One indication of this -- beyond financial struggles -- is worship attendance, and as David A. Roozen writes in the study, "... more than 1 in 4 American congregations had fewer than 50 in worship in 2010, and just under half had fewer than 100. Overall, median weekend worship attendance of your typical congregation dropped from 130 to 108 during the decade, according to the FACT surveys." (FACT is a reference to Faith Communities Today, a multifaith research coalition.)
Well, none of that is good news for congregations, but I want to suggest that measuring worship attendance is an increasingly misleading way of measuring the health of a congregation.
Many people find traditional worship times (Sunday mornings for Christians, Friday evenings or Saturdays for Jews, Friday afternoons for Muslims) difficult to live with nowadays.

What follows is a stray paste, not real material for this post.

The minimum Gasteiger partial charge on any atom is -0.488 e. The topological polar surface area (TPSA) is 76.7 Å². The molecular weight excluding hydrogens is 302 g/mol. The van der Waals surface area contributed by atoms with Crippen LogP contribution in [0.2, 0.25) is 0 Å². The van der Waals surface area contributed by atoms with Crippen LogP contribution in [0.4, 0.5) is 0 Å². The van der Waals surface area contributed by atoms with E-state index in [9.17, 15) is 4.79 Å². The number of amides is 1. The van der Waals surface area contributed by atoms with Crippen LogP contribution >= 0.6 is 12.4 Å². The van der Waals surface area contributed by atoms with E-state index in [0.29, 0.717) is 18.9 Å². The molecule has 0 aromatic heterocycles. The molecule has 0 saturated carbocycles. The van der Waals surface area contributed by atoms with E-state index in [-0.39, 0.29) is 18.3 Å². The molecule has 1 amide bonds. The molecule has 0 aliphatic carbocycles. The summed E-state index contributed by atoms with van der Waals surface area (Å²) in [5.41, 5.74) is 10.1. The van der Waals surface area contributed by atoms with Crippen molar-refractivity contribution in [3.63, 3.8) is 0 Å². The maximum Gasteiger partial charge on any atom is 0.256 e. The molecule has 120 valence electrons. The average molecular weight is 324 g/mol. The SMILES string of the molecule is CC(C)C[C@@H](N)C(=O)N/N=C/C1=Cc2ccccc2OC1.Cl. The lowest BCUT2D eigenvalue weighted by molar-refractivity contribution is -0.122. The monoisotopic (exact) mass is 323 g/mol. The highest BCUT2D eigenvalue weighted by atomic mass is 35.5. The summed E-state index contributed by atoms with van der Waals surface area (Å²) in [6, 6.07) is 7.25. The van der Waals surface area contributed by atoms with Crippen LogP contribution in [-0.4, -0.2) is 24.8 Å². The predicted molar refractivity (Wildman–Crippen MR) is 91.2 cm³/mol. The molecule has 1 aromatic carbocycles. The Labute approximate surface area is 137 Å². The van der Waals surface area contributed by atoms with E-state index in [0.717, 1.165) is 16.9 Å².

So although many of these people won't be found in regular worship services each time there is one, they remain active in their faith in many ways. They may volunteer at the site of one of their congregation's mission partners, attend a study group in the middle of the week or visit the sick on behalf of their congregation.
Studies such as the one I've linked you to are useful in that they point out some harsh realities that congregations must face. (So I'll get out of the way here and let you go back and read the full report.) But such studies don't tell the whole story, and especially those congregations that are encouraging lots of connections outside of worship should remember that.
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SOME MORE ALICE-IN-WONDERLAND THEOLOGY
A prominent Southern Baptist leader says the death penalty is inherently pro-life. In the same way that burning down that Vietnamese village was pro-saving it?